Bryan Cohen Sep. 18, 2013, 5:10pm
LITTLE ROCK, Arkansas (Legal Newsline) -- Arkansas Attorney General Dustin McDaniel co-hosted two roundtable discussions Monday with the head of the Consumer Financial Protection Bureau and Arkansas consumer advocates.
McDaniel requested that Richard Cordray, the director of the CFPB and a former Ohio attorney general, visit Arkansas during a meeting between the two in Washington in July.
Cordray met with community groups, banks and elected officials about efforts to help Arkansas consumers.
"I appreciate Director Cordray's willingness to come to Arkansas and hear what is on the minds of the leaders of our community groups and financial institutions," the attorney general said in a statement.
"The state and federal government can and should work cooperatively to help protect consumers in the financial marketplace."
Consumer advocates shared their concerns with Cordray and his top advisers about illegal debt collection tactics, mortgage-servicing abuses and online payday lenders.
Cordray, in turn, discussed methods to help low-income Arkansans obtain access to credit without falling into the debt traps of short-term, high-interest loans. He said the CFPB is considering federal regulations on payday lending.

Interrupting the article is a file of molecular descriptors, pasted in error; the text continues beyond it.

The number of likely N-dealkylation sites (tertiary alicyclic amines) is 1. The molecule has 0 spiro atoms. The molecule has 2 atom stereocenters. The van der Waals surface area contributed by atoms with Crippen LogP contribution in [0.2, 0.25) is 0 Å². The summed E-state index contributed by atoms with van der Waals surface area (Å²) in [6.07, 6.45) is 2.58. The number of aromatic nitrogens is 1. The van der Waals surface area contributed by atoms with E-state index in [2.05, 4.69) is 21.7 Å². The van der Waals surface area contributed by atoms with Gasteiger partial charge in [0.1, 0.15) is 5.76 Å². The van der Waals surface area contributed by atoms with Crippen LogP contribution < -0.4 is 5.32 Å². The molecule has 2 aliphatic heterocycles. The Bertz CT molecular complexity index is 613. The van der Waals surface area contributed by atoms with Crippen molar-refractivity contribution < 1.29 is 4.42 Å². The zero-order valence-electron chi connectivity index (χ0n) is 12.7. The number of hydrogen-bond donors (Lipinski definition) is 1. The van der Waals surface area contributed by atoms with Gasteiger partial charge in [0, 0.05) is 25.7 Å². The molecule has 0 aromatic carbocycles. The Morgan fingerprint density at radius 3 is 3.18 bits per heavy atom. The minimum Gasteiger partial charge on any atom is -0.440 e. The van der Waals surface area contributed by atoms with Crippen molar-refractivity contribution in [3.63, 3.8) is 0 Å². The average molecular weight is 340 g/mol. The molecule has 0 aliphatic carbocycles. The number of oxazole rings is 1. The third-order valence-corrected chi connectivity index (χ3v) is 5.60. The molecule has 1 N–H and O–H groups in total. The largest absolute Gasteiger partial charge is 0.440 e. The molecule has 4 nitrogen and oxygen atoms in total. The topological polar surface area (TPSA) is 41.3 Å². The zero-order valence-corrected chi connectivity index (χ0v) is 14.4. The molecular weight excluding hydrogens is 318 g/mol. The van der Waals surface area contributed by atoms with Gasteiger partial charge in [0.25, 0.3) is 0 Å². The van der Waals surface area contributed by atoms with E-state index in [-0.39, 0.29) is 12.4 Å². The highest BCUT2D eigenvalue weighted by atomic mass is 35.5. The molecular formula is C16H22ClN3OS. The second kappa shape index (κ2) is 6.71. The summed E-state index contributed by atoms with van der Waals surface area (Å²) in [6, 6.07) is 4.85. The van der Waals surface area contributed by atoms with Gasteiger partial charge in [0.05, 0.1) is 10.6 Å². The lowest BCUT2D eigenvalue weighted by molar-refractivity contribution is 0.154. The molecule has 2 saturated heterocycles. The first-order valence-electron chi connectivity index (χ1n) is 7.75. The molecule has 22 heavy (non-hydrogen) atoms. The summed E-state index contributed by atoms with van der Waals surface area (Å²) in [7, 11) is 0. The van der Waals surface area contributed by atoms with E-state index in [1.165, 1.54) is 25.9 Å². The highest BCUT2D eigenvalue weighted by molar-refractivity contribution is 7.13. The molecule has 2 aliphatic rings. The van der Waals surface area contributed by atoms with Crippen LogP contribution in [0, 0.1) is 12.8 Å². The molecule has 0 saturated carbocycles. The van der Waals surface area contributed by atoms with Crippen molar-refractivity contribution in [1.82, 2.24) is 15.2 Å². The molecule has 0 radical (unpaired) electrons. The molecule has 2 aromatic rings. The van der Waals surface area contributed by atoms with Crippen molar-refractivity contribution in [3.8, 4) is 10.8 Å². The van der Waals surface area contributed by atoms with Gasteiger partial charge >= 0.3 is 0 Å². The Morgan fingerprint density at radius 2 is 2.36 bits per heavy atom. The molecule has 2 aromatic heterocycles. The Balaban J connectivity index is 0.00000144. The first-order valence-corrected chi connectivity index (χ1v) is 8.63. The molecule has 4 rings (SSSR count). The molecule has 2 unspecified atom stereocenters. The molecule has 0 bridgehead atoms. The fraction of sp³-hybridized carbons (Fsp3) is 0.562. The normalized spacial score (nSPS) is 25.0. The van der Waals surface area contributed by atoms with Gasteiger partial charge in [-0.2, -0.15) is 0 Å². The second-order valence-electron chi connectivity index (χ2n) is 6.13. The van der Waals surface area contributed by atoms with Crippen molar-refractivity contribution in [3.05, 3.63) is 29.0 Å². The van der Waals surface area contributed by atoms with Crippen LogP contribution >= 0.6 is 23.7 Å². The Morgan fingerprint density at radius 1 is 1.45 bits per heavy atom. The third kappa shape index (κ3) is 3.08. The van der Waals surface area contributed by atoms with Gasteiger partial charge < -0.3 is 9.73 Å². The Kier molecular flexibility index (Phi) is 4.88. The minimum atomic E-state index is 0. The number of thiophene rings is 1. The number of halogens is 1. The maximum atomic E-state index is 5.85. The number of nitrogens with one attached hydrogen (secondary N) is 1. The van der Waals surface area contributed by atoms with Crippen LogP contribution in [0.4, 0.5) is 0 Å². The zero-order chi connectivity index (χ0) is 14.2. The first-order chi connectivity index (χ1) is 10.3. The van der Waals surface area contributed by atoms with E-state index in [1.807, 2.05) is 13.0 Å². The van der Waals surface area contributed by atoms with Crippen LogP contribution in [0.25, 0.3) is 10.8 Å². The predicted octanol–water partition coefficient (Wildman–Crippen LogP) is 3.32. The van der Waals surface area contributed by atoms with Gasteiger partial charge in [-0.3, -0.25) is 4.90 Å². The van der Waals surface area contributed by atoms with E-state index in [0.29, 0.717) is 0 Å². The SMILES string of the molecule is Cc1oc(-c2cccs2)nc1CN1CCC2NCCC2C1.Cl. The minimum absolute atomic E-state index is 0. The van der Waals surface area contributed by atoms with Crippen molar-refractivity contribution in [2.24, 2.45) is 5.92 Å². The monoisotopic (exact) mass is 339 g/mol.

Cordray also met with bankers who asked the CFPB to avoid implementing federal regulations that could restrict the ability of the banks to meet the financial needs of their consumers.
"Our bankers and business leaders want a level playing field when it comes to federal oversight," McDaniel said. "I have said repeatedly that community banks in Arkansas should not have to pay for the sins of conglomerates like Goldman Sachs, or else such overregulation may keep our banks from helping to grow the state's economy."
Cordray discussed how new federal regulations of banks and mortgage servicers were working at the local level. Community bankers throughout Arkansas gave Cordray valuable input on that point, McDaniel said.